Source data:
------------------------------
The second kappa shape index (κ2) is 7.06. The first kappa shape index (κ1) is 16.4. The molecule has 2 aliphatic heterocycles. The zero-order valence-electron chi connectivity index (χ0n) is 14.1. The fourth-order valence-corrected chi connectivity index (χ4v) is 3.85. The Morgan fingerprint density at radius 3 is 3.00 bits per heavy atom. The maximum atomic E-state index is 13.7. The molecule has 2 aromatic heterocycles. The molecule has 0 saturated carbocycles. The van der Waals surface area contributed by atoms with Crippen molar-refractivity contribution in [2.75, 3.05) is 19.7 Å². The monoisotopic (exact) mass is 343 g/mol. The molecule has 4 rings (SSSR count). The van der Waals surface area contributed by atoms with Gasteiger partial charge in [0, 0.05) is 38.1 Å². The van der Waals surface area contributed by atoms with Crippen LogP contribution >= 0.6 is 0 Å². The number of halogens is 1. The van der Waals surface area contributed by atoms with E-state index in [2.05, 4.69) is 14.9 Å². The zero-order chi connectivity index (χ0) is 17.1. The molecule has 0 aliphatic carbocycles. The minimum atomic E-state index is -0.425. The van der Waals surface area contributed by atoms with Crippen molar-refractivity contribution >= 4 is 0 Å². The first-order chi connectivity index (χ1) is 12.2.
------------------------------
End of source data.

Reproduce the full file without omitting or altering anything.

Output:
The second kappa shape index (κ2) is 7.06. The first kappa shape index (κ1) is 16.4. The molecule has 2 aliphatic heterocycles. The zero-order valence-electron chi connectivity index (χ0n) is 14.1. The fourth-order valence-corrected chi connectivity index (χ4v) is 3.85. The Morgan fingerprint density at radius 3 is 3.00 bits per heavy atom. The maximum atomic E-state index is 13.7. The molecule has 2 aromatic heterocycles. The molecule has 0 saturated carbocycles. The van der Waals surface area contributed by atoms with Crippen molar-refractivity contribution in [2.75, 3.05) is 19.7 Å². The monoisotopic (exact) mass is 343 g/mol. The molecule has 4 rings (SSSR count). The van der Waals surface area contributed by atoms with Gasteiger partial charge in [0, 0.05) is 38.1 Å². The van der Waals surface area contributed by atoms with Crippen LogP contribution >= 0.6 is 0 Å². The number of halogens is 1. The van der Waals surface area contributed by atoms with E-state index in [2.05, 4.69) is 14.9 Å². The zero-order chi connectivity index (χ0) is 17.1. The molecule has 0 aliphatic carbocycles. The minimum atomic E-state index is -0.425. The van der Waals surface area contributed by atoms with Crippen molar-refractivity contribution >= 4 is 0 Å². The first-order chi connectivity index (χ1) is 12.2.